Monday, 27 September 2010

The Circus

A review written by the wonderful G.W. Stonier after visiting Bertram Mills' Circus, at Olympia in 1939. Taken from one of our copies of The New Statesman.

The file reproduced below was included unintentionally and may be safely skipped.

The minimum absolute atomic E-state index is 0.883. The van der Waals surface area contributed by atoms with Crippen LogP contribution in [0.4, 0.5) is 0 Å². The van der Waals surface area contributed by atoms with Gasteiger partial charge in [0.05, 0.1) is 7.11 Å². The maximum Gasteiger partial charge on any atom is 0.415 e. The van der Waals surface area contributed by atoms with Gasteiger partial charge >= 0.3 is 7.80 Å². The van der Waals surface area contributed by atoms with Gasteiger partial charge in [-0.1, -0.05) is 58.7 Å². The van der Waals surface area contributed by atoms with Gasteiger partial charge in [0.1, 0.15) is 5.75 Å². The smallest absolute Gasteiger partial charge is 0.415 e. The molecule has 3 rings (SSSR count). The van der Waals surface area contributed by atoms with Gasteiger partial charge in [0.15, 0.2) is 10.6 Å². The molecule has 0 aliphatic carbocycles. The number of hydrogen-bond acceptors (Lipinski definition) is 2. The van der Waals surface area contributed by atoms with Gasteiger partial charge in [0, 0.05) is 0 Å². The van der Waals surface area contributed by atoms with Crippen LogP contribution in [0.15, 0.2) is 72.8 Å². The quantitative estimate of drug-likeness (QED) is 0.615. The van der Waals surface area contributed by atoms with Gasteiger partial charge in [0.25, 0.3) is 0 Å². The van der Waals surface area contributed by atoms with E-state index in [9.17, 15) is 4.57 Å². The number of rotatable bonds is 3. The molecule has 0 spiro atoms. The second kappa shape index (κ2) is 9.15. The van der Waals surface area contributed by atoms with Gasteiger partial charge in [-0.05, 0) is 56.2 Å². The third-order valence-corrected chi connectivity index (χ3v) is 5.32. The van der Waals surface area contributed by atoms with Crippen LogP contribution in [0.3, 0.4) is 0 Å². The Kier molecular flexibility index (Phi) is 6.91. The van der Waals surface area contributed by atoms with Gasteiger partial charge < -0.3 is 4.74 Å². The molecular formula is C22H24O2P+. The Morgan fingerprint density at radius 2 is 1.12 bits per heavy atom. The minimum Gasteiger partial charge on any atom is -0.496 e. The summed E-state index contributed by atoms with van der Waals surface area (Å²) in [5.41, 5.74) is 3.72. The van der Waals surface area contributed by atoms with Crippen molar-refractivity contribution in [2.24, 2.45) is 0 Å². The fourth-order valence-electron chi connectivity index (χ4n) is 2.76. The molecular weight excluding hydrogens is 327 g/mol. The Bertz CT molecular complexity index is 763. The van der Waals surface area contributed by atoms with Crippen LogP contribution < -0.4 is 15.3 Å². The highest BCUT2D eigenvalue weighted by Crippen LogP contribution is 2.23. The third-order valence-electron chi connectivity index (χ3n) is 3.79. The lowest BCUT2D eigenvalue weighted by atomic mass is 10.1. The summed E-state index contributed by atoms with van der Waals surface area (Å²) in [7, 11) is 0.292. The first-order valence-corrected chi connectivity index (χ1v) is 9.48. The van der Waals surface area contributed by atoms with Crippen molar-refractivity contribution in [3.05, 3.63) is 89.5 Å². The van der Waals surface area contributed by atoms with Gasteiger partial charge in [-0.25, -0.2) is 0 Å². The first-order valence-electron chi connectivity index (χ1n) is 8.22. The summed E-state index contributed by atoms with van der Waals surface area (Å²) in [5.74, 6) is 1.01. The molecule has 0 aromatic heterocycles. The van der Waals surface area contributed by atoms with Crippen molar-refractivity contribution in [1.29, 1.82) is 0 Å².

What makes the circus? The animals, the acrobats, the clowns? All three? If one had to be dropped, I suppose it would be the clowns; there is not much room in modern entertainment for the comic-pathetic. At Islington, as they totter about between acts, like passers-by after an explosion, as they blow trombones or dangle sausages or unroll incredible lengths of sleeve, they already have a superannuated look; at Olympia (where probably they are better paid), they retain a certain importance and virtuosity. Olympia boasts a woman clown, enough dwarfs to make a Snow White, clowns with electrified noses, clowns riding in palanquins. They are expensive to suit the show. And the best clown of all is at Olympia. It is some time before you are aware of him, a tramp lighting matches among the audience. Once he has fixed you, you do not forget him. The white bears bow, the Liberty ponies bounce round the ring in buxom waves, round and round changing positions: you look to see what has become of your tramp. There he is sitting in some stall or high gallery, striking matches and gazing with anxious attention at giggling lovers or a staid couple in evening dress who look past him in horror. He comes nearer: he is wearing a bowler hat, he has an Assyrian nose, huge white lips, and sad eyes which never flicker. Folding his coat tails he assumes the attitude of Le Penseur on the seat in front of you. From time to time he disappears, to return in another phase of his pilgrimage. I watch him carrying a plank which he tries to affix wherever he sees empty seats adjacent or on opposite sides of a gangway. Late in the evening, before disappearing altogether, he comes round with a broom to sweep up fag-ends; and in moments of inattention - he has a skivvy's dumbstruck admiration of people as he leans on the broom. This anonymous genius, whom I shall remember when I have forgotten everything else about this year's circus, is called, I believe, the American Hobo, ....